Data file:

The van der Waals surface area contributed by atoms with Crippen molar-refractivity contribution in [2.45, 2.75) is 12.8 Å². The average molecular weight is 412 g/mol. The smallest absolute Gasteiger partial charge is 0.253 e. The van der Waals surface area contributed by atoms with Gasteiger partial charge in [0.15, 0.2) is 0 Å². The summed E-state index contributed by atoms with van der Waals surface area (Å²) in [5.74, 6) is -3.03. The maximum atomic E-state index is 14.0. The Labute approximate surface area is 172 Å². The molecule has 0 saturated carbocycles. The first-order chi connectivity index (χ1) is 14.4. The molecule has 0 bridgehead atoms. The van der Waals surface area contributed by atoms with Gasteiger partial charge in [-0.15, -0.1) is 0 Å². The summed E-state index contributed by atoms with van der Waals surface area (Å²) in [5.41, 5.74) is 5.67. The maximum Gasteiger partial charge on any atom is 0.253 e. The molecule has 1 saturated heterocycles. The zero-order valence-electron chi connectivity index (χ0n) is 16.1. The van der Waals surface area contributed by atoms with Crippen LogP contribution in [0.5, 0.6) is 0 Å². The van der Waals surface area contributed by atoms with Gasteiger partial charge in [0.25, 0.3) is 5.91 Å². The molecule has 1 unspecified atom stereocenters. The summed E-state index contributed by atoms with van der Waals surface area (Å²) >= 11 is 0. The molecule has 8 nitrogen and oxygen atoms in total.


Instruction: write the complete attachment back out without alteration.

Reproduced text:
The van der Waals surface area contributed by atoms with Crippen molar-refractivity contribution in [2.45, 2.75) is 12.8 Å². The average molecular weight is 412 g/mol. The smallest absolute Gasteiger partial charge is 0.253 e. The van der Waals surface area contributed by atoms with Gasteiger partial charge in [0.15, 0.2) is 0 Å². The summed E-state index contributed by atoms with van der Waals surface area (Å²) in [5.74, 6) is -3.03. The maximum atomic E-state index is 14.0. The Labute approximate surface area is 172 Å². The molecule has 0 saturated carbocycles. The first-order chi connectivity index (χ1) is 14.4. The molecule has 0 bridgehead atoms. The van der Waals surface area contributed by atoms with Gasteiger partial charge in [-0.15, -0.1) is 0 Å². The summed E-state index contributed by atoms with van der Waals surface area (Å²) in [5.41, 5.74) is 5.67. The maximum Gasteiger partial charge on any atom is 0.253 e. The molecule has 1 saturated heterocycles. The zero-order valence-electron chi connectivity index (χ0n) is 16.1. The van der Waals surface area contributed by atoms with Crippen LogP contribution in [0.5, 0.6) is 0 Å². The van der Waals surface area contributed by atoms with Gasteiger partial charge in [0.25, 0.3) is 5.91 Å². The molecule has 1 unspecified atom stereocenters. The summed E-state index contributed by atoms with van der Waals surface area (Å²) >= 11 is 0. The molecule has 8 nitrogen and oxygen atoms in total.